The next “bug” is more a comment about cargo, and is probably because I’m still new to Rust. cargo is a wonderful package manager, and building projects is pretty smooth. But once it comes to building the std crate, some of the convenience disappears, and I’d like a bit more flexibility in specifying what I want cargo to do. I’m building a static executable, and I’d like to say, “okay cargo forget about linking -lunwind or -lm or whatever, just listen to me, cosmopolitan.a has everything you need for this”, but I couldn’t find any combination of flags to communicate this. Eventually I gave up and wrote a bash script which just filtered out all the linker arguments I didn’t want before calling gcc.

The last set of bugs were at the link stage – I had every crate compiling without error, but when linking the executable, I found that I was missing a few symbols. Some were easy to add, like stat64 and __xpg_strerror_r, but the std crate required the pthreads key API (pthread_key_create etc.) to be implemented, which was weird because I thought I had specified single-threaded in cosmo.json. Another dependency of the std crate was backtrace, which requires libunwind in the default linux builds even though there is a noop crate that can be used for std. I couldn’t figure out the right flags to avoid these linker errors, so I wrote some dumb stubs to just get by the linker. A couple of days later, Justine Tunney implemented the pthreads key API in Cosmopolitan Libc, and I asked Justine to add the libunwind stubs as well so backtrace wouldn’t complain. I think there should be a cargo flag or something to choose using the noop crate in backtrace when compiling std.

Anyway, once I got through these linker errors, I downloaded the latest cosmopolitan.zip amalgamation from here, and now I could build some Actually Portable Executables with Rust.

Hello World! and a few examples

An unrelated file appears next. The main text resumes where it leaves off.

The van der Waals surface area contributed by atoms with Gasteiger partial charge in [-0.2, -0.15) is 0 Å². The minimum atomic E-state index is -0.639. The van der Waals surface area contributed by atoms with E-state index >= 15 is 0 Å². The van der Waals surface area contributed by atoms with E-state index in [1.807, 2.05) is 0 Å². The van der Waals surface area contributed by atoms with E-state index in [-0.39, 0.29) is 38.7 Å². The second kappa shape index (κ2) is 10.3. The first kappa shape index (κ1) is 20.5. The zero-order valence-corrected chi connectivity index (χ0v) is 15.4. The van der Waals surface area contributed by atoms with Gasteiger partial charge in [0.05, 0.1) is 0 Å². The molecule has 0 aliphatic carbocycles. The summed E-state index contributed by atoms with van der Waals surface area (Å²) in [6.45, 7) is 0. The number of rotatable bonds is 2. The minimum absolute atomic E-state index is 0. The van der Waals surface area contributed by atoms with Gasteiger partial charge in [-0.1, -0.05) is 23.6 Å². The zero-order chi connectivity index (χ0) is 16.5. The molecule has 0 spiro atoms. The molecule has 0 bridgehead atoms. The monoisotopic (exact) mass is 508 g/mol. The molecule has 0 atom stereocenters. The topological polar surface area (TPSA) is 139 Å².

Rust is Actually Portable: here’s the hello world program that uses Rust and Cosmopolitan Libc:

fn main() {
    println!("Hello World! This is an APE built with Rust.");
}

That’s it. No unsafe, no changes to the Rust std source code. You just need to provide the right flags to cargo, and done. I also picked the first few examples from Rust By Example to build and try, and they all worked as expected. I’ve not tried a lot of things, so there’s room for experimentation and submitting PRs with Rust code (like with backtrace) and to Cosmopolitan Libc (implementing the libunwind stubs or filling out the pthreads API).

Closing Notes

I feel the package manager and documentation of Rust are big reasons why it is so popular. Being new to Rust, I was able to learn about safe vs unsafe, the libc crate, cargo, the std crate, backtrace, panic, rustc, and what Rust-generated assembly looked like, all over maybe a couple of weekend afternoons. Cosmopolitan Libc provided a unique angle to tour Rust, and it was a lot of fun to discover all of this.

Last March, Lua was the first language to be ported to Cosmopolitan Libc. At that time, parts of the libc API were still missing; when porting Python I submitted PRs for getnameinfo, struct servent etc. so Python’s socket library would work. But since that time a lot of work has been put into Cosmopolitan Libc, so that software built on it can be fun to develop and fast. The almost-complete libc API has made it so much easier to port software – Rust just needed a JSON file and some flags to cargo! I’m pretty sure a lot of software can be built with Cosmopolitan Libc, it’s just a matter of convincing the build system. If someone figures out a way to even partially automate this (say like FreeBSD’s ports), that would be amazing.


  1. As of this writing (2022-07-27), I’ve ported the following software to Cosmopolitan Libc: Lua and SQLite, both of which are now vendored in the Cosmopolitan monorepo and part of redbean, Python3.6, and GNU Make, both of which are part of the Cosmopolitan monorepo, Janet, Python2.7, PHP7.3, tcl8.6, LuaJIT, QuickJS, OpenSSL1.1.1k, zip/unzip, gzip, bzip2, the BLIS acceleration library because I’m trying to get numpy, and a bunch of CPython extensions like greenlet and markupsafe. I’m sure I’ve forgotten a couple, and I’m not noting all the libraries that I haven’t successfully built yet. ↩︎